Lavie explained that courses at the new university in China will be taught in English to Chinese and international students. “We are recruiting international faculty which we cannot do in Israel,” he explained. “Our goal is to establish an elite university, modeled after the Technion.”

The new university represents a historic collaboration between the Technion and Shantou University in China, a relatively young university founded in 1981.

Shantou currently consists of eight colleges and schools and has some 10,000 students and 90,000 graduates.

The GTIIT, set to enroll its first class of students in the upcoming 2016-17 academic year, will be comprised of three schools: the College of Engineering; the College of Science; and the College of Life Sciences.

Areas of study will eventually include chemical engineering, materials engineering, environmental engineering, mechanical engineering, chemistry, mathematics, physics, biotechnology and food engineering, biology, and biochemical engineering.

By 2025 the GTIIT is expected to enroll some 5,000 students made up of 4,000 undergraduate and 1,000 graduate students.

“We will start by teaching environmental engineering – it is currently a top priority for the Chinese,” he said. “With time we hope that GTIIT will become a very influential university and form links with other universities.”

In the future, an industrial park is also planned for the GTIIT campus, which will serve as a foothold for Israeli companies to enter key markets in China.

“Everything is invested by the Chinese,” Lavie explained. “I have no doubt China will be the leading economic system in the world, and the market for Israeli companies is endless so we also see ourselves as a bridgehead for Israeli industries into China.”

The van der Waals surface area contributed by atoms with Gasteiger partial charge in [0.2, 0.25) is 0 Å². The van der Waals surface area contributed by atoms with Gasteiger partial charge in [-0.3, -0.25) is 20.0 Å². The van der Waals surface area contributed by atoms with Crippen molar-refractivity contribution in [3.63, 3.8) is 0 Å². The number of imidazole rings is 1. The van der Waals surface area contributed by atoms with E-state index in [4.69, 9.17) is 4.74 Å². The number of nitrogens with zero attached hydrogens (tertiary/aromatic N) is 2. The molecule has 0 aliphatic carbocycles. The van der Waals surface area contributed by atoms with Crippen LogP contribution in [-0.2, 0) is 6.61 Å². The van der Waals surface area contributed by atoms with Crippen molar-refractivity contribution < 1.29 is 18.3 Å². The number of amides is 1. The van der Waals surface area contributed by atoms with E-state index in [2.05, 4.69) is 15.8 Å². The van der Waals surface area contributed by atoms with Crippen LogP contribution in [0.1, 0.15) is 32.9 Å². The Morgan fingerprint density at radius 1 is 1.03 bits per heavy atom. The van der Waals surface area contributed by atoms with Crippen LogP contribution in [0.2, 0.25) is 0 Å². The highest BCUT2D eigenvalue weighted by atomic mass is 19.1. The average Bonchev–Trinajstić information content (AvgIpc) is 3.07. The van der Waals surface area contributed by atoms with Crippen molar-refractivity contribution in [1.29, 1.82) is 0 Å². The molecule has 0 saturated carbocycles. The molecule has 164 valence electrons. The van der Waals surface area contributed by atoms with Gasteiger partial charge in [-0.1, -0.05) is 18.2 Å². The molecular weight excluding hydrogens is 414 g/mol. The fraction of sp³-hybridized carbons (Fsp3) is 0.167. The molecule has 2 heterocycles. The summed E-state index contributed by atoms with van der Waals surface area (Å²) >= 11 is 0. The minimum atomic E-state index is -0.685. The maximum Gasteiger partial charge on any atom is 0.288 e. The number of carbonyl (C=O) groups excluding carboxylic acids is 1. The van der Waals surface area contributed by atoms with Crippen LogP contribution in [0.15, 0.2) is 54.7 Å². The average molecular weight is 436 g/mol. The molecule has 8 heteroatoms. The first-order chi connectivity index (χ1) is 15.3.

While the Technion is paving the way, it is not the only Israeli institution to have forged academic ties with China.

Ben-Gurion University of the Negev and Jilin University (JLU), the biggest university in China, also recently signed an agreement to establish a joint center for entrepreneurship and innovation.

Tel Aviv University and the Tsinghua University in Beijing announced the establishment of the XIN Research Center, a $300m. joint center for innovative scientific research and education.

Haifa University and the East China Normal University in Shanghai also recently signed an agreement to establish the ECNU-UH Transnational Science and Technology Joint Research Institute.

The trend to forge academic collaborations with China began some five years ago as part of a wider government initiative to strengthen relations between the two countries.

“There was a government decision that it would be important for Israel to strengthen bilateral relations with China and India,” Emma Afterman, manager of Israel-China Academic Relations at the Council for Higher Education (CHE), told the Post.

As part of this wider effort the government viewed academia as an effective way to strengthen relations between the two countries, she explained.

“They provided the Council for Higher Education with a dedicated budget to advance certain programs – it came to us as a government decision and the CHE was entrusted to carry out this decision,” she said.

Afterman explained that prior to the decision there had been minimal academic relations between the two countries.

“There were some Chinese students studying here but we didn’t see the connection between China and Israel on a broad scale. It is only in the last three or four years that we are seeing this change in dynamic,” she explained.

The government has since dedicated some NIS 230m. to spearhead two major higher academic initiatives.